Bench Memos

Law & the Courts

Some Observations on the SSM Ruling—Part 1

There’s so much that can be said about last Friday’s ruling in Obergefell v. Hodges wrongly striking down state marriage laws. I’ll offer some observations here and in follow-on posts:

1. For the reasons set forth in the Chief Justice’s dissent, I don’t see how anyone could take Justice Kennedy’s reasoning seriously. In the core of his opinion—if, that is, a bag of gas can be said to have a core—Kennedy presents “four principles and traditions” that supposedly “demonstrate that the reasons marriage is fundamental under the Constitution apply with equal force to same-sex couples” (emphasis added):

(a) “A first premise of the Court’s relevant precedents is that the right to personal choice regarding marriage is inherent in the concept of individual autonomy.”

(b) “A second principle in this Court’s jurisprudence is that the right to marry is fundamental because it supports a two-person union unlike any other in its importance to the committed individuals.”

(c) “A third basis for protecting the right to marry is that it safeguards children and families and thus draws meaning from related rights of childrearing, procreation, and education.”

(d) “Fourth and finally, this Court’s cases and the Nation’s traditions make clear that marriage is a keystone of our social order.”

As the Chief Justice points out, each of these propositions begs the question what marriage is and what the Court’s precedents mean by marriage. Indeed, Kennedy himself acknowledges that “this Court’s cases describing the right to marry presumed a relationship involving opposite-sex partners.” But he glibly passes over that what he disparages as an unthinking presumption is rooted, as the Chief explains, in the unique procreative capacity of heterosexual intercourse. (Kennedy’s particular contention that the meaning that the right to marry draws from the right of procreation applies “with equal force to same-sex couples” ought to highlight the absurdity for anyone who is awake.)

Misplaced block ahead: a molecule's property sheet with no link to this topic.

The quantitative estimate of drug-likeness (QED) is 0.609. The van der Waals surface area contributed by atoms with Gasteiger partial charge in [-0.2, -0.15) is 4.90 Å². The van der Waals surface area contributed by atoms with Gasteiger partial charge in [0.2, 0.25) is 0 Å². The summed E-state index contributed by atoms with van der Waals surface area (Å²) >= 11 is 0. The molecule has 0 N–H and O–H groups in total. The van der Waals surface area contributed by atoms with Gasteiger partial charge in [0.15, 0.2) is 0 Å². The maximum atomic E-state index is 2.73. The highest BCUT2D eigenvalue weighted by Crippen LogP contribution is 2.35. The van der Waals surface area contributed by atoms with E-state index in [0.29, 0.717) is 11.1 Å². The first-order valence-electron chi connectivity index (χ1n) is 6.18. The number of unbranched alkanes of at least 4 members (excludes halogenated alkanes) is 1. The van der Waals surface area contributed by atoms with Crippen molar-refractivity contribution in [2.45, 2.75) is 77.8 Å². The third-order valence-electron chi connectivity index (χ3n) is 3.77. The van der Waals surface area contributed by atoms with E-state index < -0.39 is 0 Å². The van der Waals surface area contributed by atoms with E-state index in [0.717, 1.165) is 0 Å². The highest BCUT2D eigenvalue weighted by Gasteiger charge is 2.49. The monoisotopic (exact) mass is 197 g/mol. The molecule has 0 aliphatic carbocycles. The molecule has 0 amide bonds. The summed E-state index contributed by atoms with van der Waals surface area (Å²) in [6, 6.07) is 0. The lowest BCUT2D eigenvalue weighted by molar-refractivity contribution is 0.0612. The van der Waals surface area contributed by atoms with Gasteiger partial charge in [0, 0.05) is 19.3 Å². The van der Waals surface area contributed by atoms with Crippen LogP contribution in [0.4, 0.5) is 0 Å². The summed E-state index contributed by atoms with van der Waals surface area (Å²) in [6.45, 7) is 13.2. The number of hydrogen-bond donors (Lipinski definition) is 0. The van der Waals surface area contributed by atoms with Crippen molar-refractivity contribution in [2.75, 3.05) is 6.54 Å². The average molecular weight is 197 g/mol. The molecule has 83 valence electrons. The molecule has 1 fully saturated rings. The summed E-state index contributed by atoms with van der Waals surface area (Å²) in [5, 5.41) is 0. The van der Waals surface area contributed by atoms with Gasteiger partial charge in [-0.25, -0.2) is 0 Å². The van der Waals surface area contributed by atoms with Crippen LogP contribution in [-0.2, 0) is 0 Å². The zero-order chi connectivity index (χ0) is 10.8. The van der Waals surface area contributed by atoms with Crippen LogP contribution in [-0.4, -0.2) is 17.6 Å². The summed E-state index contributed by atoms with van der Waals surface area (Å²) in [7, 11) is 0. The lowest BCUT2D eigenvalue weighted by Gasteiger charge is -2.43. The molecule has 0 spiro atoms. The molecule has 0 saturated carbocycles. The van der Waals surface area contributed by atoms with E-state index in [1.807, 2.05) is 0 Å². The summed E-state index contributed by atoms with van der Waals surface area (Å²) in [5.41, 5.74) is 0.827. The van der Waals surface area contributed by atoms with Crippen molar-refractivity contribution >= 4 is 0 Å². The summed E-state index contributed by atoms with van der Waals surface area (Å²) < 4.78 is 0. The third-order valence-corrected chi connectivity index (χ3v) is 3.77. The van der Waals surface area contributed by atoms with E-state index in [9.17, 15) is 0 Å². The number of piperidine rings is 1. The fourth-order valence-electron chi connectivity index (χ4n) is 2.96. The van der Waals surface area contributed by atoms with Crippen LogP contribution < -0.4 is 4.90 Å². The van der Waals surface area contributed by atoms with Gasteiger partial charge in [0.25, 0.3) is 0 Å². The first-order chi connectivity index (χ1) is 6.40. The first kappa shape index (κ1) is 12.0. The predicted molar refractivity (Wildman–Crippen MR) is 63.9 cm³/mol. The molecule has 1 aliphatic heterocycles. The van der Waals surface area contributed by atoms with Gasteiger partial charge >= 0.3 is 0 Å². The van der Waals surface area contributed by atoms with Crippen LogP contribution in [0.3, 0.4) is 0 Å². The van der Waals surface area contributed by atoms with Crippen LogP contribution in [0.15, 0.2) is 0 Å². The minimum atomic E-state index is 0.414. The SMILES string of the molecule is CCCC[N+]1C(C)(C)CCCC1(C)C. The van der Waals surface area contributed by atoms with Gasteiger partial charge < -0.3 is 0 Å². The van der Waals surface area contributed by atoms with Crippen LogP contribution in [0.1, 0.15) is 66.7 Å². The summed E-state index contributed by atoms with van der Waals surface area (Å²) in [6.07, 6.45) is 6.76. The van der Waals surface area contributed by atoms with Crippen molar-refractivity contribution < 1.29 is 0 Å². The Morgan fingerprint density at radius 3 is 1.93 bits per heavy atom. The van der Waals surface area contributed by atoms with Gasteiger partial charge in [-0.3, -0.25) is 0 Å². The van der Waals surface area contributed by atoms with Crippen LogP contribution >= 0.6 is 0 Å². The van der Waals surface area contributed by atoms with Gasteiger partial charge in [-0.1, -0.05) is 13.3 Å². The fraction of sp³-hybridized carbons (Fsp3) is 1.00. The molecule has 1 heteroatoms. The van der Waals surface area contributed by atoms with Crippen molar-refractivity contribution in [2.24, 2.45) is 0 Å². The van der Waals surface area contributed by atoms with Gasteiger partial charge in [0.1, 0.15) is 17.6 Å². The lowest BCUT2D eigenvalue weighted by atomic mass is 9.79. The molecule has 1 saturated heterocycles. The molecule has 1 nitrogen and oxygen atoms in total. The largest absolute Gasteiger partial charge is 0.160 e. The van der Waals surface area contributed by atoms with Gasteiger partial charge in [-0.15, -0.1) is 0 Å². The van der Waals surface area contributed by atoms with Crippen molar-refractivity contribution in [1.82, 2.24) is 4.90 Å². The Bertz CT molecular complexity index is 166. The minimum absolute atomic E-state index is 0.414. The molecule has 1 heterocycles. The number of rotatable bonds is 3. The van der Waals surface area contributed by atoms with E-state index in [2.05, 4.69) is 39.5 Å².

2. I doubt very much that any of the liberals who joined Kennedy’s opinion actually is happy with his reasoning, including his predominant emphasis on substantive due process (as opposed to equal protection). But they will happily sign their name to anything that delivers the bottom-line result they want. As Andy McCarthy observes with respect to the three big rulings from last week (emphasis in original):

Did you notice that there was not an iota of speculation about how the four Progressive justices would vote?

There was never a shadow of a doubt. In the plethora of opinions generated by these three cases, there is not a single one authored by Ruth Bader Ginsburg, Stephen Breyer, Elena Kagan, or Sonia Sotomayor. There was no need. They are the Left’s voting bloc. There was a better chance that the sun would not rise this morning than that any of them would wander off the reservation.…

And it is not so much that they move in lockstep. It is that no one expects them to do anything but move in lockstep — not their fellow justices, not the political branches, and certainly not the commentariat, right or left.

It is simply accepted that these justices are not there to judge. They are there to vote.

(I confess that I held out naïve hopes for Breyer in his early years on the Court—until his joinder in Kennedy’s incomprehensible ruling in Romer v. Evans.)

3. I’ll highlight again that Elena Kagan paved her path to the Court by trying to bamboozle senators, during her confirmation process for Solicitor General, with her declaration that “There is no federal constitutional right to same-sex marriage.” Imagine, for a moment, that a conservative justice had testified that “There is a federal constitutional right to abortion” and then had gone on to vote to overrule Roe v. Wade. The same media that was complicit in Kagan’s bamboozling and is silent now would have generated a national scandal.

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